In Uganda in 1945, there was a pandemic and everyone was asked to go and be inoculated and I went. At the same time, the headmaster of the local school asked the chief to help enroll pupils in the school. So I and other children started school in May 1945. That is how I went to school. Most of the South Sudanese in Uganda used to work in the (cotton) ginnery and not go to school. In our area in Bobi, in Acholi District, I was the only person who went to school.

I went far as education is concerned; in primary school, I completed primary 1 B, 1 A, and three, and in secondary, I went to junior one, two, and three, and then I went to senior one, two, and three. 

The number of schools I completed in Uganda was three and then I went to a teacher training college in Kyambogo in Kampala. I trained as a teacher and when I came back to Gulu and became a teacher.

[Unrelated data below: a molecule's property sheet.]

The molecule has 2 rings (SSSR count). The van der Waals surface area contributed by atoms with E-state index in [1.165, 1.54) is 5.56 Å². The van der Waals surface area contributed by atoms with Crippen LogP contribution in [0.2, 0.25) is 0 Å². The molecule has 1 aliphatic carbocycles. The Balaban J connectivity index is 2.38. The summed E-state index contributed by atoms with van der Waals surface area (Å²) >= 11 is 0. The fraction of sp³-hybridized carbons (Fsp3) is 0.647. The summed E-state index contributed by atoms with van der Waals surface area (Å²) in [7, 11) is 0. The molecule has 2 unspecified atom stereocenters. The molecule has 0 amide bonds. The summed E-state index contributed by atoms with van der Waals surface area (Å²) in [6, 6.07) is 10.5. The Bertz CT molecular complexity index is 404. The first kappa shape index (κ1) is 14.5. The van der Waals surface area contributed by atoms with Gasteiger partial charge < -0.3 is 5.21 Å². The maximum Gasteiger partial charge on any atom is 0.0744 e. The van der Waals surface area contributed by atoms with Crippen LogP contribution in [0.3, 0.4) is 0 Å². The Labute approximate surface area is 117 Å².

Later on, I got a scholarship and went to America, not as a South Sudanese, but at that time, I was taken as a Ugandan. Uganda was about to get independence and Americans wanted friends from Uganda so there were scholarships for those who did well so that is how I went to America in 1952.

When I went to America, I joined Howard University in Washington D.C. where the current American vice president also studies, and got a bachelor’s degree in literature and journalism afterward I did a master’s degree in literature in Iowa.

Question: Why did you focus on Literature, specifically on African culture?

My decisions have always been made after a tragedy has struck. During my first year in America, I fell sick and after four days of being bedridden, a telegram came to say my father had died in Bobi in Uganda. I felt I had lost something very important and my mother and my sisters back in Uganda were worried about how I would receive the news.

Later on, I decided to study and learn the English language to mourn my father because he did everything for me, including leaving the police service of Anglo-Egyptian Sudan to take me to Uganda to save my life. He died after paying the dowry for my first wife. So, I asked myself why God took away my father who was very progressive before he could enjoy anything from me apart from a bicycle I had bought him from my salary as a teacher.